P53 itself regulates the expression of several genes that are involved in growth arrest or “cell cycle arrest”. Growth arrest is important for stopping the cell from normal growth and cell division so that if, for instance, there has been damage to the DNA from UV irradiation or some other insult causing DNA damage, the cessation of the cell cycle allows DNA repair to take place before the cell resumes growth. If the damage to the DNA is too extensive to repair, or if other factors such as oncogenic stress impact the cell, P53 then has roles in other processes that are part of the cell’s repertoire of responses. These include processes such as apoptosis (programmed cell death), senescence (irreversible cell cycle arrest), autophagy (regulated destruction of selected proteins within the cell, leading to cell death), and some important metabolic changes in the cell (see graphic above, adapted with permission).

P53 is itself acted upon by proteins in the cell that detect DNA damage or oncogenic stress (see graphic depicting P53 at the center of a number of cellular responses). In the case of DNA damage to the cell, P53 is acted upon by a protein called ATM and another designated CHK2 (see glossary for more information). These proteins activate P53 to regulate the changes that will cause growth arrest. Interestingly, these two genes themselves are found to be mutated and have altered function in certain cancers. The fact that both P53 and the genes that trigger P53’s response and initiation of growth arrest are mutated in some cancers highlights the importance of P53 to normal cell growth. P53 is found to be mutated in over half of cancers studied, including ovarian cancer, colon and esophageal cancer, and many other types of cancer. Because p53 plays so many complex roles in the cell, we do not depict it in a simple graphic as we have with other proteins on this web site in which genetic alterations have been found in specific tumors that lead to dysregulation of these proteins. Rather, P53 as a negative regulator of cell growth under important circumstances plays this role at the center of a complex network of pathways within the cell. Many of the proteins involved in the pathways that regulate P53 and its responses are also found to be genetically altered in some cancers.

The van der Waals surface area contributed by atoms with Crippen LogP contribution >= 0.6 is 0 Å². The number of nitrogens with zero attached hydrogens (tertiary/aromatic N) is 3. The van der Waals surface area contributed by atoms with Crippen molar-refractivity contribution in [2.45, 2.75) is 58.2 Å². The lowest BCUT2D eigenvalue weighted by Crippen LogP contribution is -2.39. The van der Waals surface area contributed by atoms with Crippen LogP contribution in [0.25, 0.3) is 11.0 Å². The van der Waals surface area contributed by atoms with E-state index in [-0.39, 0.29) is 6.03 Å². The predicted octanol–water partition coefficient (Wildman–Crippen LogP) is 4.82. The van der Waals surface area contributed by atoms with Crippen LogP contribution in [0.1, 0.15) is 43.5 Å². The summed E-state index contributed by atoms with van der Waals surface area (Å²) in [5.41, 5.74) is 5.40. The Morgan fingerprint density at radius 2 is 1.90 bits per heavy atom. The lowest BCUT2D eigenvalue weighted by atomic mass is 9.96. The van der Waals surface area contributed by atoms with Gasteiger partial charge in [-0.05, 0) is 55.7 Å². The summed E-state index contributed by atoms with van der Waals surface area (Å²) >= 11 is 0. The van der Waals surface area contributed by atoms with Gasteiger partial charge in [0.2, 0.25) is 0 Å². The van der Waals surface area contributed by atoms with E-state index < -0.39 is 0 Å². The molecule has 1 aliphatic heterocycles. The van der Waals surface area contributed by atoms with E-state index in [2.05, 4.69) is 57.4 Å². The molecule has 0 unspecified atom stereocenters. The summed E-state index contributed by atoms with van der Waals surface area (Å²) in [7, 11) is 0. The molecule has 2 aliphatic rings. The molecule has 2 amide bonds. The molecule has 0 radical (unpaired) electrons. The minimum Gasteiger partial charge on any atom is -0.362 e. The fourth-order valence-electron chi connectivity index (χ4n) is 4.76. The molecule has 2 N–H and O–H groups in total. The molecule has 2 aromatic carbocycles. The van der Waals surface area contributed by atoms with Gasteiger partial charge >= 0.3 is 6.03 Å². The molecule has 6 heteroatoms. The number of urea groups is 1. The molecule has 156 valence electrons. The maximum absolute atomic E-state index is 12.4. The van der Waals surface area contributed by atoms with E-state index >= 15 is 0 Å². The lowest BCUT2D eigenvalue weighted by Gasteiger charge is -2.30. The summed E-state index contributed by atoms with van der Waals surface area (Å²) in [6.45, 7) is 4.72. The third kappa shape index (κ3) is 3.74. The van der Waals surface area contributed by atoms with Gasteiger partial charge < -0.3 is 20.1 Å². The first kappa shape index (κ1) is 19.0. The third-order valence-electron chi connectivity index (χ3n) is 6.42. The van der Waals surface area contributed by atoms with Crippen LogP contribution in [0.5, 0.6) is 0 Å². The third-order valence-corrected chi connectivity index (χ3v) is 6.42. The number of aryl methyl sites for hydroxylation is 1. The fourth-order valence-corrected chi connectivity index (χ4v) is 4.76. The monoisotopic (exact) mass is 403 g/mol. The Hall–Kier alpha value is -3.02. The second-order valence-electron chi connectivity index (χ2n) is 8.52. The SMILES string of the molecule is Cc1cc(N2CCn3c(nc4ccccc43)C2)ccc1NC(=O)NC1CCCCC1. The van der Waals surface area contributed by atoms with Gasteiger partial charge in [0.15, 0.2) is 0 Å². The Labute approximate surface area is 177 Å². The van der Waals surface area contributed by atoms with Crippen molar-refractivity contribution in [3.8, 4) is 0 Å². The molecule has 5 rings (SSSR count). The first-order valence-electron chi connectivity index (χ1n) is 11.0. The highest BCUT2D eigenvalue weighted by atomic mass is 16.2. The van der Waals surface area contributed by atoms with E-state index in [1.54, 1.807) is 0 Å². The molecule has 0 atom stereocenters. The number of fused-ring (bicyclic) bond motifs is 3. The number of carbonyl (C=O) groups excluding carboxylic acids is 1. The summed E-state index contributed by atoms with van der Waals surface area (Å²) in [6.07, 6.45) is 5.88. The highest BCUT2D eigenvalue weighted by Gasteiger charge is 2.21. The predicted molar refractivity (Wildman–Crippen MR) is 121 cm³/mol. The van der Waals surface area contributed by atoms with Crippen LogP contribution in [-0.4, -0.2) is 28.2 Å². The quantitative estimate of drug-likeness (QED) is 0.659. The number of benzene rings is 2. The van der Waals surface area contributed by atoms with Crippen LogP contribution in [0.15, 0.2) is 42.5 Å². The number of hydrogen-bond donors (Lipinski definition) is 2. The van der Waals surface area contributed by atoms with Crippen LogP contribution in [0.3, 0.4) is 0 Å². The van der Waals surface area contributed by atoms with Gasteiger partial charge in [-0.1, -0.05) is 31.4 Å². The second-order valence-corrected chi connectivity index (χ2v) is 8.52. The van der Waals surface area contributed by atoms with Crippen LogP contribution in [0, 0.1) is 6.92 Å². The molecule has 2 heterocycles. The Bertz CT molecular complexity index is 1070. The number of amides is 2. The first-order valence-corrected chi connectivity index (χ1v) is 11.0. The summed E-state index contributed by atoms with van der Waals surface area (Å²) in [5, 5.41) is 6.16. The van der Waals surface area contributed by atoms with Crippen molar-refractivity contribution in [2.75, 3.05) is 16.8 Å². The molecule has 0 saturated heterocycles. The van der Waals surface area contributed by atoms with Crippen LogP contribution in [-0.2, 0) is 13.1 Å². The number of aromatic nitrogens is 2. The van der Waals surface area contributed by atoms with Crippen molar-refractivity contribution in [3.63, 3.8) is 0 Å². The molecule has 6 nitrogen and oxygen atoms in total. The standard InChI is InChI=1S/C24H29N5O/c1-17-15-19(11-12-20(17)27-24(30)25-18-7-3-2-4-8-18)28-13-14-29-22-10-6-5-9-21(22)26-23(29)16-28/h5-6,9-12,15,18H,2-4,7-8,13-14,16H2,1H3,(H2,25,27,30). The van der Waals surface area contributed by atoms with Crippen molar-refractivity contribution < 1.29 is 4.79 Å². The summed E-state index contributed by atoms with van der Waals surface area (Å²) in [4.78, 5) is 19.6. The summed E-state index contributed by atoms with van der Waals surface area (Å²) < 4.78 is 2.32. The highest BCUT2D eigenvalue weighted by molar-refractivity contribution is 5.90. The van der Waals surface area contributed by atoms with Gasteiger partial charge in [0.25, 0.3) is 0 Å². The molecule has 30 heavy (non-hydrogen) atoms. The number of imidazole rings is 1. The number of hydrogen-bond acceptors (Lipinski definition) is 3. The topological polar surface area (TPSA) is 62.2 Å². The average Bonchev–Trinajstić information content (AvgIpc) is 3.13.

As we have seen, the P53 protein has many functions in the cell, and because of these many roles, its location in the nucleus or cytoplasm varies, depending on the function and when it exerts its effect during the cell cycle. One important protein that regulates P53 is called HDM2/MDM2, depicted in the graphic above. The HDM2/MDM2 protein contains a p53 binding domain, and once bound to p53, it inhibits the activation of the P53 protein, and thereby prevents P53 from regulating growth arrest, even when there is damage to the DNA. Some cancers have been found to overexpress HDM2/MDM2, meaning there is an excess of the protein which binds to P53, preventing it from exerting its important role in regulating growth arrest. Cell division that occurs despite damage to the DNA can lead to cancer. Interestingly, those cancers that have been found to over-express HDM2/MDM2 typically are not found to have p53 mutations. This provides scientists with evidence that by whatever means, either through increasing the amount of the P53 inhibitor HDM2/MDM2, or, through mutations in P53 that prevent the normal activities of the protein, the normal function of P53 is important in preventing cancer. MDM2 was named after its discovery in studies on laboratory mice. The human version of the gene is designated HumanDM2, or HDM2. Genetic alterations leading to over-expression of MDM2 are observed most commonly in sarcomas, but have also been observed in endometrial cancer, colon cancer, and stomach cancer.

Source: Molecular Genetics of Cancer, Second Edition
Chapter No. 2, Section No. 12
Leif W. Ellisen, MD, PhD
Expand Collapse TP53  in Head & Neck Cancers
Patients with cancers of the head and neck that carry TP53 inactivating mutations are more likely to fail standard chemotherapy and radiotherapy treatment when compared to tumors with intact TP53 (wild-type), lending to a higher risk of tumor recurrence.

In a large and prospective multi-center study, inactivating TP53 mutations were found in approximately 50% of cancers of the head and neck and were associated with a significant reduction in survival, when compared to patients that lacked TP53 mutations in their tumors.

Patients with cancers of the head and neck that carry TP53 inactivating mutations are more likely to fail standard chemotherapy and radiotherapy treatment when compared to tumors with intact TP53 (wild-type), lending to a higher risk of tumor recurrence.

In a large and prospective multi-center study, inactivating TP53 mutations were found in approximately 50% of cancers of the head and neck and were associated with a significant reduction in survival, when compared to patients that lacked TP53 mutations in their tumors.

PubMed ID's
8901856, 11325447, 22090360, 15611505, 20048189, 19941080, 19885698, 18094376, 21467160
Expand Collapse No mutation selected
The mutation of a gene provides clinicians with a very detailed look at your cancer. Knowing this information could change the course of your care. To learn how you can find out more about genetic testing please visit http://www.massgeneral.org/cancer/news/faq.aspx or contact the Cancer Center.
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Trial Matches: (D) - Disease, (G) - Gene
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Trial Status: Showing Results: 1-10 of 18 Per Page: